"English is the universal language, and with limited Korean speakers outside Korea, being bilingual is clearly a top priority," said Lee Eui Kap, a research fellow at the Korea Institute of Curriculum and Evaluation.
South Korea already stands out as a rare example of how a drive toward literacy can transform a nation. A generation ago, South Korea was an Asian backwater, an underdeveloped country with a 1953 GDP per capita of $67 after the brutal occupation by the Japanese and the aftermath of the Korean War. But a campaign to build schools and improve teaching standards coupled with a deeply ingrained culture that prizes education fueled South Korea's industrial revolution. It is the world's 13th largest economy, with a $12,499 per capita GDP and a 98 percent literacy rate. Its workers are among the most highly skilled in the world, churning out high-tech cell phones, LCD flat-screen TVs and popular vehicles.
But critics have charged that the emphasis on education in South Korea has gone too far, with many parents pushing their children to attend extra hours of night school that last until 9 or 10 p.m. every weeknight. To escape the pressure, some South Korean families have begun moving abroad -- to Canada, the United States and Europe in search of less competitive educational systems.
That competition is evident in South Korea's quest for English language proficiency. Yet the English Village concept was developed this year in part as an antidote to the highly structured, school-based English programs. The Kyonggi governor, Hak Kyu Sohn, who perfected his English while earning a doctorate from Oxford, championed the concept as a way to bring English alive outside the classroom -- particularly for students who cannot afford to study abroad.
"Our schools have been stressing memorization and grammar, so we have students who still emerge from years of English schooling as university graduates who still cannot say 'hello' " Hak said. "We need to be more creative, change the educational environment and give these kids a chance to experience English -- and hopefully in the future, Chinese and Japanese -- in an environment where they can actually interact and talk."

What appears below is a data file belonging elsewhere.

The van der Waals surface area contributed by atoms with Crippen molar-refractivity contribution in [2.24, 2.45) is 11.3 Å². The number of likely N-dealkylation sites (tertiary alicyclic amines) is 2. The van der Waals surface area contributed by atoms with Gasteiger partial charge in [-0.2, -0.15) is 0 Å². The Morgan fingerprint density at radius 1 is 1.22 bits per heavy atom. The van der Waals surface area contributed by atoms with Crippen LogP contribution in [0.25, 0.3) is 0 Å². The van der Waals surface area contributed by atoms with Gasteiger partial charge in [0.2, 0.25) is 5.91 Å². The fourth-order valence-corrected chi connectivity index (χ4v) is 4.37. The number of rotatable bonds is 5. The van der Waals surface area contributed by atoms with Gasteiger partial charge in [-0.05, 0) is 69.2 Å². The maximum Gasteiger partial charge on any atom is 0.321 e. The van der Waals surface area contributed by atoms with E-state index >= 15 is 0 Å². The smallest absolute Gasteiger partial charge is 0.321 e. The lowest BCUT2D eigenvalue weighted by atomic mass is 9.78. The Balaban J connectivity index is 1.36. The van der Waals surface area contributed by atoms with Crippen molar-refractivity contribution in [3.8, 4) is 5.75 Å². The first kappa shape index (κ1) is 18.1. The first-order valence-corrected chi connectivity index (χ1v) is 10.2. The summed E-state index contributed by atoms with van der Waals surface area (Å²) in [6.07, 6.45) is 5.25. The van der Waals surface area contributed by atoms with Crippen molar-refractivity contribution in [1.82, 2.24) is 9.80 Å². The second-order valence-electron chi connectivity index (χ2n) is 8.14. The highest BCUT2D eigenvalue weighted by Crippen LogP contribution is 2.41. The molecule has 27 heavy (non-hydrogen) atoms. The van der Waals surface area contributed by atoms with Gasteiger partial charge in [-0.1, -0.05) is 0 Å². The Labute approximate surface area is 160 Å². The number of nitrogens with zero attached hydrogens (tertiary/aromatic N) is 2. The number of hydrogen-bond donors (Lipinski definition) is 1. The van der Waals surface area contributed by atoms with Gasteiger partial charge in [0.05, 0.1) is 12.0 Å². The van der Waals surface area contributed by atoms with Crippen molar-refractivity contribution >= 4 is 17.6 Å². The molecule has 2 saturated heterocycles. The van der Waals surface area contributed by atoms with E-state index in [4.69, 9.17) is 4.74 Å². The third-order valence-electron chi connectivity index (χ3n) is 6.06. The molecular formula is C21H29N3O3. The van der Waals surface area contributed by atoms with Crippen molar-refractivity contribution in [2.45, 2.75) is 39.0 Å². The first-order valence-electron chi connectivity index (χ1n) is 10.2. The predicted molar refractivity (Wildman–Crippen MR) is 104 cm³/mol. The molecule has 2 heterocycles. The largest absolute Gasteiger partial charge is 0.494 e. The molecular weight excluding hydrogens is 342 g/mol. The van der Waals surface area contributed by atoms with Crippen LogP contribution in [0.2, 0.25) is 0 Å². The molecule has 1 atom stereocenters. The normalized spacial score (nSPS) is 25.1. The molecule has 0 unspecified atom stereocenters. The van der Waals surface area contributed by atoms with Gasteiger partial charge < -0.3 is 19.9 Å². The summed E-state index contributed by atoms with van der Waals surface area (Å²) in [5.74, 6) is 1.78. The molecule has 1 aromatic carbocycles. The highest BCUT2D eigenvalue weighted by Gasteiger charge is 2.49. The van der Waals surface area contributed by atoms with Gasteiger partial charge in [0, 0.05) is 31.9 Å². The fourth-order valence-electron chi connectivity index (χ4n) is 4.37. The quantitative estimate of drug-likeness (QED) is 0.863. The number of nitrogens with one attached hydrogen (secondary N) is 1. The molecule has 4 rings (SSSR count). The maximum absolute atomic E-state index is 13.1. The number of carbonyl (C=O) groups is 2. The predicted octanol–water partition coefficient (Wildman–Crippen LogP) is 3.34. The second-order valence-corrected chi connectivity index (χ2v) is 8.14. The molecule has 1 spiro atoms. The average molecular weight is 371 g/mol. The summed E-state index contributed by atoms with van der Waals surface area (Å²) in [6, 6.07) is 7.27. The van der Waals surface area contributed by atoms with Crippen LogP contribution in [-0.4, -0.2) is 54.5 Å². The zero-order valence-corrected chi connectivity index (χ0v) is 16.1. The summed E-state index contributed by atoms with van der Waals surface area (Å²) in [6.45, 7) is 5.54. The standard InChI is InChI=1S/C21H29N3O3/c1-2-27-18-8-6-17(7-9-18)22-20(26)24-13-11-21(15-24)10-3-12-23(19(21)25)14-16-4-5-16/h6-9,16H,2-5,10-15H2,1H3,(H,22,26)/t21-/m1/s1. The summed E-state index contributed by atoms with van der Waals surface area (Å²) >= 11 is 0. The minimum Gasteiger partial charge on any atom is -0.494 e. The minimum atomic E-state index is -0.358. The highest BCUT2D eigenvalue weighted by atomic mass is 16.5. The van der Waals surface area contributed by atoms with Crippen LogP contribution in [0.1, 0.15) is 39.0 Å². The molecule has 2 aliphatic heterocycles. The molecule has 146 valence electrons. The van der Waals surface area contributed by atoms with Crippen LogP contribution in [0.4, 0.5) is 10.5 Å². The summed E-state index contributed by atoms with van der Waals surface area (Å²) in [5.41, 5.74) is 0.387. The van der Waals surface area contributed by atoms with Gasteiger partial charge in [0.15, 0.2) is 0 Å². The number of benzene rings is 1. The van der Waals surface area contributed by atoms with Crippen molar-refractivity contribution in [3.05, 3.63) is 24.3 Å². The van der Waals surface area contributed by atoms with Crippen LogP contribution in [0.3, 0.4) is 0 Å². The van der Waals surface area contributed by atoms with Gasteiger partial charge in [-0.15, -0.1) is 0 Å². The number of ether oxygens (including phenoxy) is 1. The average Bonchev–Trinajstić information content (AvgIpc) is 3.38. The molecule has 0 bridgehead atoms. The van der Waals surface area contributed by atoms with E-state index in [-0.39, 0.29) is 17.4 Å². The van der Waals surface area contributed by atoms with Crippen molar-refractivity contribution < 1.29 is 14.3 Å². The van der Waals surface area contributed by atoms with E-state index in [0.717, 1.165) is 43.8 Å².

Inside English Village, about 200 students arrive each week from local middle schools, checking their Korean language at the door. They receive pretend passports, pass through an imitation immigration procedure and head to a bank to receive local currency, which looks like fake dollar bills.
But in South Korea, where anti-American sentiments have been on the rise in recent years, English Village goes out of its way to avoid connections with U.S. symbols, stressing English as a "global language" separated from the politics of one nation. For that reason, the school tried hard to recruit native English speakers from diverse places such as Canada and Wales, as well as teachers proficient in English from as far away as Poland.
Creative language use is encouraged. When buying books for their classes, for instance, students with enough language capability can even bargain for a discount. "Five dollars?" asked Hee Sung Park, 15, when buying a drama book. "Oh, that's too expensive! Can I have a discount?"
"Good word use," said Simone Daley, a Canadian-Jamaican drama teacher. She smiled. "Okay, you can have it for $4."
Special correspondent Joohee Cho contributed to this report.